Rabbi Harold Kushner’s introduction to Viktor Frankl’s classic Man’s Search for Meaning (1946) summarizes the importance of hope. Frankl, a brilliant Jewish Viennese psychotherapist had been arrested by the Nazis and sent to Auschwitz. In such an appalling place so high in the pantheon of sites of human cruelty and suffering hope could not readily be found in abundance–but it was there.

“He (Frankl) describes poignantly those prisoners who gave up on life, who had lost all hope for a future and were inevitably the first to die. They died less from lack of food or medicine than from lack of hope, lack of something to live for.”

The historian’s “world” is also one of duty. We have a duty to our forebears to tell their stories and to learn from them as best we can. We have a duty to keep the memory of heroes and villains and the experiences of everyday people alive. And then we have to analyze it all, explain it, present it, and share it with others for their knowledge (and perhaps even entertainment). Someone must keep the light of the past burning; somebody has to read the old books, and cull the important bits from them. We’re meant to tell the stories and help the living as best we can by providing for them an illumination of the past!

One of the finest poems about the Civil War is Donald Davidson’s “Lee in the Mountains.” It’s a haunting, beautiful achievement. A segment:

And Lee is in the mountains now, beyond Appomattox,
Listening long for voices that will never speak
Again; hearing the hoofbeats that come and go and fade
Without a stop, without a brown hand lifting
The tent-flap, or a bugle call at dawn,
Or ever on the long white road the flag
Of Jackson’s quick brigades. I am alone,
Trapped, consenting, taken at last in mountains.

We may be feeble, tired, and even overwhelmed but there is that duty. There is that duty and pleasure to discover/rediscover and understand and to make it all relevant somehow for today. We absolutely must learn the lessons of the past; there is no other way to avoid, if at all possible, the old mistakes.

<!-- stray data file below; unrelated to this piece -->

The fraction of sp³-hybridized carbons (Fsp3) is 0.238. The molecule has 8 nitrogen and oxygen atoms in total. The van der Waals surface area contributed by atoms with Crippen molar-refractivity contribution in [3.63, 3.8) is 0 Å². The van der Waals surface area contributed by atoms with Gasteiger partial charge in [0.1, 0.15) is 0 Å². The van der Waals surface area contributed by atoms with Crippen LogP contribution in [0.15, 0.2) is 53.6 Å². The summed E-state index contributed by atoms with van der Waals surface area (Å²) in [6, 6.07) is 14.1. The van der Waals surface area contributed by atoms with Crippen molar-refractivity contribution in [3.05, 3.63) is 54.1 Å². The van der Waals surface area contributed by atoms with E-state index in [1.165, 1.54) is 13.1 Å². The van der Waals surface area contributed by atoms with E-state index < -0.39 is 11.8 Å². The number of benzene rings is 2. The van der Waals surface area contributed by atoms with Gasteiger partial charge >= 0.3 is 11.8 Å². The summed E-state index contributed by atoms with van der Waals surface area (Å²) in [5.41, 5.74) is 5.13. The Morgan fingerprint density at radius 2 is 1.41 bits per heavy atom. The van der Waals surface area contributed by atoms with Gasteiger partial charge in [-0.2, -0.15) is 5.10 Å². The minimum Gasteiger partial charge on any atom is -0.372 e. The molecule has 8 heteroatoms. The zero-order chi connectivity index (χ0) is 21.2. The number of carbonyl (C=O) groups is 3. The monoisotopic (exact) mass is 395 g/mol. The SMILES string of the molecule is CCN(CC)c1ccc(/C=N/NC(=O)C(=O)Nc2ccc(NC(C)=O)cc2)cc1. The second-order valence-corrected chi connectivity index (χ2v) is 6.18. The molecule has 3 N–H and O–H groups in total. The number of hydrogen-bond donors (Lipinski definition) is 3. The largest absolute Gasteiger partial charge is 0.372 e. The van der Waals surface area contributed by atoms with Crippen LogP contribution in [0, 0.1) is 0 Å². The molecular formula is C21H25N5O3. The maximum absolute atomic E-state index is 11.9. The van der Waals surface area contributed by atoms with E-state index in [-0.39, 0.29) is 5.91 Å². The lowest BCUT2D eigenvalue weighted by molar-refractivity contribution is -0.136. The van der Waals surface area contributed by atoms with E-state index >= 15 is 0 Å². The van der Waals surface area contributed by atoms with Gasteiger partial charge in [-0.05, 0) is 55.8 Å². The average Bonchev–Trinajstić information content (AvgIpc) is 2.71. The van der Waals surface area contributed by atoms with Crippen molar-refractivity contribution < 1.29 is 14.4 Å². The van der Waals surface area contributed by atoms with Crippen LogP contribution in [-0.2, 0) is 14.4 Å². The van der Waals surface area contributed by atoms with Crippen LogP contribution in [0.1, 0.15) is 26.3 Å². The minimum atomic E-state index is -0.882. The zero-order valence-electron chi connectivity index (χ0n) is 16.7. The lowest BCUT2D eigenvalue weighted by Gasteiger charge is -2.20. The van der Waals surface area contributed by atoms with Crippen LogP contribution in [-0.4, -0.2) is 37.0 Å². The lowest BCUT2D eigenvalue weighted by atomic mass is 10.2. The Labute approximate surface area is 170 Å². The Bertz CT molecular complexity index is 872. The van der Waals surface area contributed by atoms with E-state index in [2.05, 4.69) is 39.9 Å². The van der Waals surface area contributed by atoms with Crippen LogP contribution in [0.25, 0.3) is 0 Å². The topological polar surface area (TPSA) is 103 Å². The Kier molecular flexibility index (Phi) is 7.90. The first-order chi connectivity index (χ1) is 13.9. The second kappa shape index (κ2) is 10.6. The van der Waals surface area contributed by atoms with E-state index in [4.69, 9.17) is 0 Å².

Lee and Jackson and Lincoln are gone, all now outside of time. The determined blue and gray soldiers and their bitter guns are silent sentinels now on battlefields across the land. Davidson’s description of Lee is a poignant thing. It’s an emotionally heavy poem, and for those who know the history, all the more so. Stonewall’s “quick brigades” are dispersed, disappeared. The poet can invoke them, but only the historian can tell their stories and, in a sense, “bring them back” out of the darkness and nothingness of time gone by. There is too much of events and character to be learned from all of these people to ever let them go to nothingness.

In a historian’s “world” nihilism is an impossibility.

In a September, 1870, letter to Charles Marshall, his former aide-de-camp, Robert E. Lee in summing up his many years of experience chose an inspirational message. The War had been over then five years. There was not much time left, and Lee was aware of his failing health. This quote and the promise of hope that it provides has not gone unnoticed since his death a month after he wrote it. Despite everything he had been through, the loss of the war and of the old South and the Confederacy itself, Lee focused on wider themes and concluded with a message of positivity that is now, much like the General himself, timeless and outside of time.

“My experience of men has neither disposed me to think worse of them nor indisposed me to serve them; nor, in spite of failures which I lament, of errors which I now see and acknowledge, or of the present aspect of affairs, do I despair of the future. The truth is this: The march of Providence is so slow, and our desires so impatient; the work of progress is so immense and our means of aiding it so feeble; the life of humanity is so long, that of the individual so brief, that we often see only the ebb of the advancing wave and are thus discouraged. It is history that teaches us to hope.”

The present is a fleeting mist, the future but a dream and hope. What remains then is history; everything is history. It is the foundation of hope.

I will never compete on Chopped. I can find the best ingredients, prepare and present them with attractive colors, depth and balanced aromas and flavors. I can sauté, steam, stew, and simmer. I can select a good, appropriate wine. I can plate and serve a fine meal. I am not a chef, but I know how to cook.

Daniel Mallock is the author of the forthcoming book An Essential American Friendship: John Adams, Thomas Jefferson and a World of Revolution (Feb. 2016)

Title quote from Lincoln’s Second Inaugural Address, March 4, 1865. (Fondly do we hope, fervently do we pray, that this mighty scourge of war may speedily pass away.)